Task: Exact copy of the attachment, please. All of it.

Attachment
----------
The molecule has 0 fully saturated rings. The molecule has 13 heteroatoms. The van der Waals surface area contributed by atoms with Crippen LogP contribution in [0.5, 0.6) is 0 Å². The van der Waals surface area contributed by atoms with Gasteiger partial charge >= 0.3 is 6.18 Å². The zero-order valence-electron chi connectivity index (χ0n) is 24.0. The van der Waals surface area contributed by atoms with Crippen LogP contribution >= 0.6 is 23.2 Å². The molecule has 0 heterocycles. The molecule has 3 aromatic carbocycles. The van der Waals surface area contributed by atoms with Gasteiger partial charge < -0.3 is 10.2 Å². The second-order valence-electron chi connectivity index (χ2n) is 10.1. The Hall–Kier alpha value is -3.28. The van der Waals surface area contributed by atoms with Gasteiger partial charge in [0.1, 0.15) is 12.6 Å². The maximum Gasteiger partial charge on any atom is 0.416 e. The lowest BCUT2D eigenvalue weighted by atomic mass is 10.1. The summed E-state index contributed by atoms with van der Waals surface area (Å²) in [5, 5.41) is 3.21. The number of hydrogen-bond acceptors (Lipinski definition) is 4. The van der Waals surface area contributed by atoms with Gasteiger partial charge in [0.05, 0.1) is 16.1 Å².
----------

The molecule has 0 fully saturated rings. The molecule has 13 heteroatoms. The van der Waals surface area contributed by atoms with Crippen LogP contribution in [0.5, 0.6) is 0 Å². The van der Waals surface area contributed by atoms with Gasteiger partial charge >= 0.3 is 6.18 Å². The zero-order valence-electron chi connectivity index (χ0n) is 24.0. The van der Waals surface area contributed by atoms with Crippen LogP contribution >= 0.6 is 23.2 Å². The molecule has 0 heterocycles. The molecule has 3 aromatic carbocycles. The van der Waals surface area contributed by atoms with Gasteiger partial charge < -0.3 is 10.2 Å². The second-order valence-electron chi connectivity index (χ2n) is 10.1. The Hall–Kier alpha value is -3.28. The van der Waals surface area contributed by atoms with Gasteiger partial charge in [0.1, 0.15) is 12.6 Å². The maximum Gasteiger partial charge on any atom is 0.416 e. The lowest BCUT2D eigenvalue weighted by atomic mass is 10.1. The summed E-state index contributed by atoms with van der Waals surface area (Å²) in [5, 5.41) is 3.21. The number of hydrogen-bond acceptors (Lipinski definition) is 4. The van der Waals surface area contributed by atoms with Gasteiger partial charge in [0.05, 0.1) is 16.1 Å².